Massachusetts officials have cut the two direct references to sales of insurance products out of the final version of the state’s new fiduciary rule.
The American Council of Life Insurers (ACLI) and the Insured Retirement Institute (IRI) are holding off on declaring victory,
- Links to the original proposal and related documents, including comments, are available here.
- Links to the final version, and related documents, are available here.
ACLI President Neely said in a statement that the ACLI is reviewing the regulation.
“Our goal, in Massachusetts and elsewhere, is for small and moderate savers to maintain access to the financial guidance and protection they want and need,” Neely said.
Jason Berkowitz, IRI’s chief legal and regulatory affairs officer, said IRI is reviewing the regulation with IRI members to determine the full meaning of the regulation, and its potential effects.
“Broadly, we remain concerned that the Massachusetts regulation will limit consumers and investors of their choice of investment professional and of products that are important to retirement planning and financial well-being,” Berkowitz said.
The U.S. Securities and Exchange Commission is planning to implement its Regulation Best Interest sales standard regulation June 30.
IRI thinks states should give Reg BI time to work before considering the idea of developing new regulations, Berkowitz said.
Berkowitz said the National Association of Insurance Commissioners (NAIC) recently approved a new best interest model regulation for annuity sales.
“This model regulation aligns well with Reg BI, and IRI urges all states to adopt it quickly,” Berkowitz said. “Combined, the SEC and NAIC regulations offer substantial enhancements to consumer protections, new compliance requirements for financial firms and stringent enforcement mechanisms.”
The Massachusetts Fiduciary Rule
Massachusetts Secretary of State William Galvin was a strong supporter of the U.S. Department of Labor’s Obama-era fiduciary rule effort. He began developing a state-level version when litigation, and lack of support from the Trump administration, blocked implementation of the federal regulation.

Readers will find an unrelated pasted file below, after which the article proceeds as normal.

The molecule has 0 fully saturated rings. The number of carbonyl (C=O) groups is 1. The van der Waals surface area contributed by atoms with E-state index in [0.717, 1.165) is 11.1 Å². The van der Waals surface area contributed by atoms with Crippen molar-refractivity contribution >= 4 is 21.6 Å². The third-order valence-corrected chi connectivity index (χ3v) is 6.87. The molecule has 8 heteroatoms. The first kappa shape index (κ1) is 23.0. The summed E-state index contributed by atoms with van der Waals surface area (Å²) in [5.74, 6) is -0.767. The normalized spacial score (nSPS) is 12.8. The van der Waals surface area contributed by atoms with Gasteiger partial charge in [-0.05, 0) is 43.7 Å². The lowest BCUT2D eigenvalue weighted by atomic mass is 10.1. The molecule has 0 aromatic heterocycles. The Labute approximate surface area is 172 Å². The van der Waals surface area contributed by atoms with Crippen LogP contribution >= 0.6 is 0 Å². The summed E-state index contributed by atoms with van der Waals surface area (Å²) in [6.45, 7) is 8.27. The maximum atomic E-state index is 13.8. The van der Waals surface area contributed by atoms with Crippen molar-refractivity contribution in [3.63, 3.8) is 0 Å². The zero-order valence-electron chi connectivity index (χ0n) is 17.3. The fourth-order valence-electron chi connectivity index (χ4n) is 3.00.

One provision in the Massachusetts regulation prohibits use of sales contests.
The state will start enforcing the regulation Sept. 1, 2020, according to the regulation text.
The NAIC created its annuity suitability model update in part because of annuity market players’ concerns that Massachusetts, New York and other states would set their own, conflicting annuity sales standards.
Birny Birnbaum, executive director of the Center for Economic Justice, has predicted that the NAIC’s new model regulation will create confusing new forms and disclosures without doing much to set new compensation rules or other new rules for annuity sellers.
Insurance and the Massachusetts Fiduciary Rule
Barbara Roper, director of investors protection for the Consumer Federation of America, said last week that the deletions of the references to insurance in the fiduciary regulation weaken the regulation.
Massachusetts officials say in the preamble, or official introduction, to the state’s new final regulation that they took out references both to insurance and to commodities because “multiple commenters wrote that variable annuities and insurance products are excluded from the definition of ‘security,’ as defined in [state law], and that the proposal should be limited only to securities.”
— Read Warren Vows to Resurrect Obama-Era DOL Fiduciary Rule, on ThinkAdvisor.